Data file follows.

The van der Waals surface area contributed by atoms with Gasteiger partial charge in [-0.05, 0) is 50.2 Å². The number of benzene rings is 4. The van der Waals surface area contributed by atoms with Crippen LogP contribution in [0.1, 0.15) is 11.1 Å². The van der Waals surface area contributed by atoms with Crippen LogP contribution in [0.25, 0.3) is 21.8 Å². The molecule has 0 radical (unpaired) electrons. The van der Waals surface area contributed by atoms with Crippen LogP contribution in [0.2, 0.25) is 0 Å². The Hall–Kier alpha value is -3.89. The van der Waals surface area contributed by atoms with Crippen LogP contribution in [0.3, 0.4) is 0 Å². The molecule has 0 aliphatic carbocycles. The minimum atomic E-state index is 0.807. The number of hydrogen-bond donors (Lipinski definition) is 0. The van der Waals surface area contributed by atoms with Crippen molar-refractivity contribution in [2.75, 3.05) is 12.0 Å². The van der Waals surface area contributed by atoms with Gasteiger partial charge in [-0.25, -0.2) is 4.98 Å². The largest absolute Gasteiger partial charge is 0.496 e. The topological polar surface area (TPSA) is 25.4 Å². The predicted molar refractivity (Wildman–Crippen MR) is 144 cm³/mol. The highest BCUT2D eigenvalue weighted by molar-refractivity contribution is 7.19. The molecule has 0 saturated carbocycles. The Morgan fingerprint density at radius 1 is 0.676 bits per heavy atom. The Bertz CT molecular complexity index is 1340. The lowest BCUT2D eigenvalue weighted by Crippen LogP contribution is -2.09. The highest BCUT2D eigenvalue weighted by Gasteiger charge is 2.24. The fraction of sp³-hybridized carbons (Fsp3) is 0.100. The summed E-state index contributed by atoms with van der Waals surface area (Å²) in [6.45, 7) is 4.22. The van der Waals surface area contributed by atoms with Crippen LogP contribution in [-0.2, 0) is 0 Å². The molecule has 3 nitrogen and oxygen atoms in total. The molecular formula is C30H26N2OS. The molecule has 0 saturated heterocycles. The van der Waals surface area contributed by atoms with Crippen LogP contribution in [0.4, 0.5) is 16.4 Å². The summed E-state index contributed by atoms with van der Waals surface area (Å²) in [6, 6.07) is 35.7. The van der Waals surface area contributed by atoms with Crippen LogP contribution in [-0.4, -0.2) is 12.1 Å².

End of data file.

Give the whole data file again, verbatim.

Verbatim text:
The van der Waals surface area contributed by atoms with Gasteiger partial charge in [-0.05, 0) is 50.2 Å². The number of benzene rings is 4. The van der Waals surface area contributed by atoms with Crippen LogP contribution in [0.1, 0.15) is 11.1 Å². The van der Waals surface area contributed by atoms with Crippen LogP contribution in [0.25, 0.3) is 21.8 Å². The molecule has 0 radical (unpaired) electrons. The van der Waals surface area contributed by atoms with Crippen LogP contribution in [0.2, 0.25) is 0 Å². The Hall–Kier alpha value is -3.89. The van der Waals surface area contributed by atoms with Crippen LogP contribution in [0.3, 0.4) is 0 Å². The molecule has 0 aliphatic carbocycles. The minimum atomic E-state index is 0.807. The number of hydrogen-bond donors (Lipinski definition) is 0. The van der Waals surface area contributed by atoms with Crippen molar-refractivity contribution in [2.75, 3.05) is 12.0 Å². The van der Waals surface area contributed by atoms with Gasteiger partial charge in [-0.25, -0.2) is 4.98 Å². The largest absolute Gasteiger partial charge is 0.496 e. The topological polar surface area (TPSA) is 25.4 Å². The predicted molar refractivity (Wildman–Crippen MR) is 144 cm³/mol. The highest BCUT2D eigenvalue weighted by molar-refractivity contribution is 7.19. The molecule has 0 saturated carbocycles. The Morgan fingerprint density at radius 1 is 0.676 bits per heavy atom. The Bertz CT molecular complexity index is 1340. The lowest BCUT2D eigenvalue weighted by Crippen LogP contribution is -2.09. The highest BCUT2D eigenvalue weighted by Gasteiger charge is 2.24. The fraction of sp³-hybridized carbons (Fsp3) is 0.100. The summed E-state index contributed by atoms with van der Waals surface area (Å²) in [6.45, 7) is 4.22. The van der Waals surface area contributed by atoms with Crippen LogP contribution in [-0.2, 0) is 0 Å². The molecule has 3 nitrogen and oxygen atoms in total. The molecular formula is C30H26N2OS. The molecule has 0 saturated heterocycles. The van der Waals surface area contributed by atoms with Crippen LogP contribution in [0.4, 0.5) is 16.4 Å². The summed E-state index contributed by atoms with van der Waals surface area (Å²) in [6, 6.07) is 35.7. The van der Waals surface area contributed by atoms with Crippen LogP contribution in [-0.4, -0.2) is 12.1 Å².